Goldfinger is seemingly a band out of nowhere, and now they're everywhere. Or, at least as far as Vancouver is concerned. Until the video for the very infectious ska-punk-metal tune "Here in my Bedroom" hit Much, Goldfinger was just another Bond villain. But now, now they're on Much, they were here for the Warped Tour, they're opening for No Doubt at the Vogue (Hmm. Sit-down moshing?) August 5th.
And Goldfinger will be back in town yet again on August 31st, opening for THE SEX PISTOLS. That's quite a coup. Bassist Simon Williams is pretty excited: "It's gonna be epic, I can't wait." But won't Goldfinger get a little lost in the spectacle of it all? "Well, yeah, they don't need an opening act at all, on that tour. Unless they get some really big, you know, like maybe dig up Kurt Cobain. Still, it's good exposure." Plus, they're along for the Australian leg of the tour, so Williams gets a free trip home to see his family and all his old friends. "Everyone down there's gonna think I'm a stud. I'm on tour with the Sex Pistols! I don't even know if we're going to get to meet them, though. I guess they're going to be pretty elusive..."
Or maybe they won't get lost in the shuffle. Somehow it's hard to see Johnny Rotten putting as much energy into his show as does Goldfinger vocalist John Feldmann, pictured here in mid-leaps. That radio show of his has probably tired the old guy out. And Goldfinger have better songs. What? Blasphemy!
It's not often you come across a record with such consistently catchy songs. And the band's first, and self-titled, full-length CD captures an amazing manicness. You'll hear it on "Here in my Bedroom" -- Feldmann sounds like he's about to burst! Check him out on "Miles Away," "Mind's Eye" and "The City with Two Faces" -- or almost any track on the album, for that matter. And the music, it goes from ska-punk to pure reggae ("My Girlfriend's Shower Sucks" is pure and cool reggae, with a less than serious subject.) to outright metal. The metal side of the band is especially interesting: they go from mostly metalish tunes like "The City with Two Faces" to songs like "Pictures," where they go from pure pure ska to pure pure Helmet literally from one bar to the next. And it works! Then there's the closing short song, "Fuck You and Your Cat," which Feldmann says is part of the trilogy (started by "Only a Day" and "Here...") he wrote about a three-month obsession, and which goes from a sixties kinda Neil Sedaka vibe to all out thrash punk.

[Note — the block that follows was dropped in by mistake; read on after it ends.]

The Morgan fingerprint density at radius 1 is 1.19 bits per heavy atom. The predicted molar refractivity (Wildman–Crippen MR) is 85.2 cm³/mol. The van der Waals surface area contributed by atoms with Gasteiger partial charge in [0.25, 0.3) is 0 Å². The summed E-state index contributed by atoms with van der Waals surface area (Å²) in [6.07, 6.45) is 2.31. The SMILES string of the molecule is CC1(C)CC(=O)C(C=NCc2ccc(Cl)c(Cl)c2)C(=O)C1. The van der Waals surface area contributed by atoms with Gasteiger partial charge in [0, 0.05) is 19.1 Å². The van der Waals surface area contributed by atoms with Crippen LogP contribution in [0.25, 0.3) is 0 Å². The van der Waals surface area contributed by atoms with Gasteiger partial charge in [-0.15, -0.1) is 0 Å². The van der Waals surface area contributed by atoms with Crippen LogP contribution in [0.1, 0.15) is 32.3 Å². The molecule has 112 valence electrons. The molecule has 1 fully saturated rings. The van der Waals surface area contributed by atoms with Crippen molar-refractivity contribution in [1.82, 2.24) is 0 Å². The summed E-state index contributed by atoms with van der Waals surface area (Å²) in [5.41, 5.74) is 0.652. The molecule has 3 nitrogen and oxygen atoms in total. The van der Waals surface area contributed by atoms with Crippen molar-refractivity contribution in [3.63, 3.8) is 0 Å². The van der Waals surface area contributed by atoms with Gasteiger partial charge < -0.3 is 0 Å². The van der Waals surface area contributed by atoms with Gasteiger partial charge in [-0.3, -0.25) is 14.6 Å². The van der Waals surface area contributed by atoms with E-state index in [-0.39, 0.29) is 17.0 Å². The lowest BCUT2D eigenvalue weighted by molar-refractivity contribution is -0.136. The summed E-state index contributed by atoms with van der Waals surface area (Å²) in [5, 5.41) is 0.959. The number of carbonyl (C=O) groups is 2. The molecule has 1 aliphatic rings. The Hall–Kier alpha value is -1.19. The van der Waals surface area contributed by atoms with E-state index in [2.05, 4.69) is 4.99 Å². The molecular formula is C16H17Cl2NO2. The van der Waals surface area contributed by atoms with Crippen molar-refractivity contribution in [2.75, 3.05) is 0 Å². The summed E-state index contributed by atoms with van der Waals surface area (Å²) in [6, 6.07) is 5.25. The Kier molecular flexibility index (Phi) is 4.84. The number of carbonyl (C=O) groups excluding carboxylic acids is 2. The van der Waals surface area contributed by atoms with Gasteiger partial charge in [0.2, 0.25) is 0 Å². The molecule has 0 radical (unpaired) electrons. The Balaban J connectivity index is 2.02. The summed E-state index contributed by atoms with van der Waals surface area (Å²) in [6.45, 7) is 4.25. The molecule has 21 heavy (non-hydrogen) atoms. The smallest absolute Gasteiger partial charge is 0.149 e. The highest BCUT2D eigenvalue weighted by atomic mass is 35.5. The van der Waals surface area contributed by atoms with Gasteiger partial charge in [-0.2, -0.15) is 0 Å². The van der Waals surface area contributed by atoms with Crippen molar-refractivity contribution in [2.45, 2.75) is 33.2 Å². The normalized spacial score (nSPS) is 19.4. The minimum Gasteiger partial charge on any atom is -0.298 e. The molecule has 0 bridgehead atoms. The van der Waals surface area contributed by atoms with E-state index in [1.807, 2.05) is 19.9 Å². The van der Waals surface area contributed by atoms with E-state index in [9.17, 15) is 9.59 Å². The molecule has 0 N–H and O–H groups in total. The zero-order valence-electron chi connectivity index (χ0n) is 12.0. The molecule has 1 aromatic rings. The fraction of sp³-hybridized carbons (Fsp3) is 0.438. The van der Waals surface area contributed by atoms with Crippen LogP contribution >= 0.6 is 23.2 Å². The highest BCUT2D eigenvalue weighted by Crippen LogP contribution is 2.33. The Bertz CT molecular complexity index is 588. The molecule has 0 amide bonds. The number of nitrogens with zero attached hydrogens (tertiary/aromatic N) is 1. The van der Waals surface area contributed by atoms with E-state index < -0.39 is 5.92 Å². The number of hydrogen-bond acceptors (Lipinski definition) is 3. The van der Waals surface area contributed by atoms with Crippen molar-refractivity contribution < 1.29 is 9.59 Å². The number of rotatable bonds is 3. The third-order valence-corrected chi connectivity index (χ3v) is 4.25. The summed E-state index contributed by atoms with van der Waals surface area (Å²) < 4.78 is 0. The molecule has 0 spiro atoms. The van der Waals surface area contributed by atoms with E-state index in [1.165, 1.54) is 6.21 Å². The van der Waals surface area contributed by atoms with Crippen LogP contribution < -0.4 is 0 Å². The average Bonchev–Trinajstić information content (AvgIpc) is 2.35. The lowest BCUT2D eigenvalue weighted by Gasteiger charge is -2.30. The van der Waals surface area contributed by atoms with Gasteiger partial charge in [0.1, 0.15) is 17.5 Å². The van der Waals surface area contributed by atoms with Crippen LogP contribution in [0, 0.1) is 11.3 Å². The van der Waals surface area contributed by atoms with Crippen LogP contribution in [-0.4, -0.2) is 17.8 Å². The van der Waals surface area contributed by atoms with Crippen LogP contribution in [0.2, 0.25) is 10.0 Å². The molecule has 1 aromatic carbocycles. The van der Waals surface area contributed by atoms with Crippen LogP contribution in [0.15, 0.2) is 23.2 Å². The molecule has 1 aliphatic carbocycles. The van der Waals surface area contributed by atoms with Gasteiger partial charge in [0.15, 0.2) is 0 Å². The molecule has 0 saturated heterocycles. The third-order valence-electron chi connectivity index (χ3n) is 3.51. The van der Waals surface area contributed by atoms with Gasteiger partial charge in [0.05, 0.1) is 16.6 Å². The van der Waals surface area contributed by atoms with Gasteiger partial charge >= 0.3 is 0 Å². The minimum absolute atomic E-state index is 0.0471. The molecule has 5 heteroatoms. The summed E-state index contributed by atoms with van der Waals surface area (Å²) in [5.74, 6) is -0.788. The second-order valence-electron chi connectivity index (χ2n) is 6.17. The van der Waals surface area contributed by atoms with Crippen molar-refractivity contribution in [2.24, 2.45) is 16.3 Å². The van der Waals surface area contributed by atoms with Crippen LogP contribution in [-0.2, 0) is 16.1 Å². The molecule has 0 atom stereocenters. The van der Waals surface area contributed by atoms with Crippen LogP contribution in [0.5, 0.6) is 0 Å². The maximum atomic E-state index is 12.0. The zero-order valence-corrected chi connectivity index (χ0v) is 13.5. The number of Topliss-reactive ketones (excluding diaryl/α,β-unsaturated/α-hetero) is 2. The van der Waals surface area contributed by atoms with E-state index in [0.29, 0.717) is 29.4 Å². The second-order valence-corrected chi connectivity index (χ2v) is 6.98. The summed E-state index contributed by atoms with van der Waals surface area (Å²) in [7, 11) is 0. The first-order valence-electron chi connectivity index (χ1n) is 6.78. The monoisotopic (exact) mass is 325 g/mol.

One of the stranger tracks on the album is simply a hilarious recording of a phone call between a drummer and a musician. Drummer Dangerous Darren Pfeiffer admits his guilt: "I called this guy looking for a drummer, and I decided to run with it. He wouldn't hang up! It's way longer -- we edited it down. I'm mentioning all these bands that I'm shooting junk with. I told him I'm a loser, I do drugs, I sleep on people's couches, I have no job, and he still wanted to play with me." Simon pipes up, "Well, most drummers are like that, though. That's why I wasn't surprised he didn't hang up." The interview at this point degenerated into a string of drummer jokes...
In "The City with Two Faces," the band asks if you might think they are just another punk band. But what do they think? Says Williams, "I like to think not; it's my goal in life to make sure we're not perceived as that. We're just a pop band that touches [!] on reggae, ska and punk... This whole ska-punk thing, I don't want us to be caught up in any trends. I just want longevity. I'm having too much fun..."
"It's hard these days," adds singer Feldmann. "The new school of punk rock is more about pop sensibility than it is about 'fuck everybody.' There's some bands that still capture some of that -- Propagandhi, for instance. A lot of the bands on this bill are just musicians, they like that kind of music [i.e. punk]."
What's it like being on a bill with a whole lot of other punk bands? Says guitarist Charlie Paulson, "When we were a club band, before the record came out, we were a pretty intense band, live, especially in light of everything that was going on in L.A., it was like the heroin movement, the rebirth of the Velvet Underground or something, and we'd play with four bands like that, then us on a bill, and we'd just fuckin' freak people out. So we got used to being the sore thumb, the standout band on the bill. But on a bill like this [the Warped Tour], where everybody is going out there and going for it, you just gotta bust your ass that much harder."
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